Create a Google Chrome Extension

I’ve been meaning to look into creating a Google Chrome extension for a while.

Earlier this week, I successfully RickRoll’d Rob Ashton on twitter, which in turn, after a RT, RickRoll’d several others. Many of whom replied with tweets like

So, that got me thinking.

What if there was a way to stop you being RickRoll’d. Then I remembered I wanted to learn how to create a Google Chrome Extension… The two ideas fused, and RickMeNot was born.

Step 1 – Create a Manifest File

I created a RickMeNot directory (and init a git repo, of course…)

Then, create a new file using <insert your favourite text editor here>

All  extensions, installable web apps and themes have a manifest file.
This is a JSON file, needs to be called, quite descriptively, manifest.json.

Read more on Manifest Files

The manifest.json for RickMeNot looks like this

Most of this is fairly self explanatory.

What we’re basically doing, is setting the name, version and description of the extension.

We then specify the background_page.

A background page, is basically a long running script that manages a task in the background, while the extension is active.

This particular extension won’t need a fancy button (Browser Action) or anything like that, so we only need to specify our background page.


One thing to take not of is the permissions array.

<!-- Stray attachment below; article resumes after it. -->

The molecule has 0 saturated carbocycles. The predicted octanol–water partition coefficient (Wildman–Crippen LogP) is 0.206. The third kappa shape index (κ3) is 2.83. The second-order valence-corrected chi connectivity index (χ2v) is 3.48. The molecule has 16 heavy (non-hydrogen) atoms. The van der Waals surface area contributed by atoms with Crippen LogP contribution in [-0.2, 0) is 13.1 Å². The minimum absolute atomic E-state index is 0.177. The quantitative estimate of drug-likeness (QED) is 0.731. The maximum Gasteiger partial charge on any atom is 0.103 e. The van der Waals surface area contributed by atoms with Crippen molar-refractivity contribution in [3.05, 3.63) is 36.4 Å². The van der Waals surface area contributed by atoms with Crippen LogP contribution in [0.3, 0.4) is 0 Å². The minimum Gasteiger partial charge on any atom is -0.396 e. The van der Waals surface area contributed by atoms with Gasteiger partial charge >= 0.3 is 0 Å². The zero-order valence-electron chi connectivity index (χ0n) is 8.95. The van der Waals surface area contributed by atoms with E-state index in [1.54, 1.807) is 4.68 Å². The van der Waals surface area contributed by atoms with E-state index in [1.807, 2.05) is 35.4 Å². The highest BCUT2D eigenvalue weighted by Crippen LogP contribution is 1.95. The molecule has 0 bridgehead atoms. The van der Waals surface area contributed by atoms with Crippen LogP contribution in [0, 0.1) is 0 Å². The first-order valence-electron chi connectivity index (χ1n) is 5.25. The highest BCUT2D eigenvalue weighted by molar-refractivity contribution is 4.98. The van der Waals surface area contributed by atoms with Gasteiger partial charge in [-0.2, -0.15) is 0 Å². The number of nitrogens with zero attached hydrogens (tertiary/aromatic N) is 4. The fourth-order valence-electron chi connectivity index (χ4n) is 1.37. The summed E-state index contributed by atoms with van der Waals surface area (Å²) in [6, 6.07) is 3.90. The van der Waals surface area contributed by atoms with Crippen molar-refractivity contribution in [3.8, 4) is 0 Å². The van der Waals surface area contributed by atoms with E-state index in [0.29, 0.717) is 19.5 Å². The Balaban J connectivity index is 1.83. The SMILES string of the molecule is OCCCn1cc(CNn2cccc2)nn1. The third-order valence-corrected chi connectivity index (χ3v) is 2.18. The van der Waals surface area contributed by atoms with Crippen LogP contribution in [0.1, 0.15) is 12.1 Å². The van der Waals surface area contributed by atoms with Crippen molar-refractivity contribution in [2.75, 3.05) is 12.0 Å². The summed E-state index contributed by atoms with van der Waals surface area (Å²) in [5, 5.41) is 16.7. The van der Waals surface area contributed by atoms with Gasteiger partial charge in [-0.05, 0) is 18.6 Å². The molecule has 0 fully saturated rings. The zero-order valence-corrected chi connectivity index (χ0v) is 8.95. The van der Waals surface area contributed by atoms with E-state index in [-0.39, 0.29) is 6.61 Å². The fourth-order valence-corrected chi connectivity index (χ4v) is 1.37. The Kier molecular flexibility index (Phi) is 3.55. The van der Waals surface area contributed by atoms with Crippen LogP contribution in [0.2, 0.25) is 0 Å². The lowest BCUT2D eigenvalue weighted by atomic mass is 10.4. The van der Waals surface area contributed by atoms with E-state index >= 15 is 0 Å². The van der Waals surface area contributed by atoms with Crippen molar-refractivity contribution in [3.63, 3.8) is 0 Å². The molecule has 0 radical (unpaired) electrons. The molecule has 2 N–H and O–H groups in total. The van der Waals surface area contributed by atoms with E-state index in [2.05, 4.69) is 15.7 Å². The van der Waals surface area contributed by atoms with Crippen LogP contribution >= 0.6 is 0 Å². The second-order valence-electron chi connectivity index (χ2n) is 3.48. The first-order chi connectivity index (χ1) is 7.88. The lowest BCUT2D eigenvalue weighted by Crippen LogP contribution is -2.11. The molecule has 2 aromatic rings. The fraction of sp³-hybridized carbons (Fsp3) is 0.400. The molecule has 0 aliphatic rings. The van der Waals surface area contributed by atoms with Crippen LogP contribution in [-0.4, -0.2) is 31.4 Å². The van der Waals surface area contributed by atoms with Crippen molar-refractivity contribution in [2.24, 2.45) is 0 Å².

This particular extension needs to be able to access the urls of tabs etc… so, we’ll need permission to use “tabs”.

Background Page

Ok. So we have our manifest file that tells the extension what to do, so now we need to create a file that tells it how. This will be where the main functionality of this extension is.

Although this is a .html it doesn’t have to contain the usual doctype and other tags.

It simply needs a <script> and </script> tag, with all the script for the code in between.

Let’s start real simple:

<script> chrome.tabs.onUpdated.addListener(tab_updated); </script>

What this does, is add an event handler for the tabs.onUpdated event.

As expected, this fires when a tab (any tab) is updated.

Note: I’ve called our callback tab_updated – this can of course be called anything.

Our tab_updated function looks like this:

Ok- so what this does, is loop through all the values in our (as yet undefined) rickUrls and checks if the tab.url (the value from the passed in tab object) is equal to one of the values in our array.

If it does, it updates the tabs url (think of this as a redirect) to “savedFromARickRoll.html” (more on this later)

Populating our array using body onload

So, now we need to populate our rickUrls array.

While our background page doesn’t have to have HTML tags, it can. It can also contain some client side executed javascript.

In this instance, we’re most interested in executing the body onload event

In our background.html we simply add:

Our “init” function is in between the <script> </script> tags and looks like:

In version 0.1, we’re just hardcoding a few of the known youTube URL’s

In later versions, I’ll rewrite this to check an external file / service or something to get an up-to-date list of them.

Putting It All Together

This is what our background.html looks like:

Files within an Extension

An extension can contain files, like our savedFromARickRoll.html, and you can reference them locally.

This also applies to images (see the image in our savedFromARickRoll.htmlnoRickRoll.jpg)

You can’t however, refer to anything else on disk (c:\ or anything like that)

This is obviously for security reasons.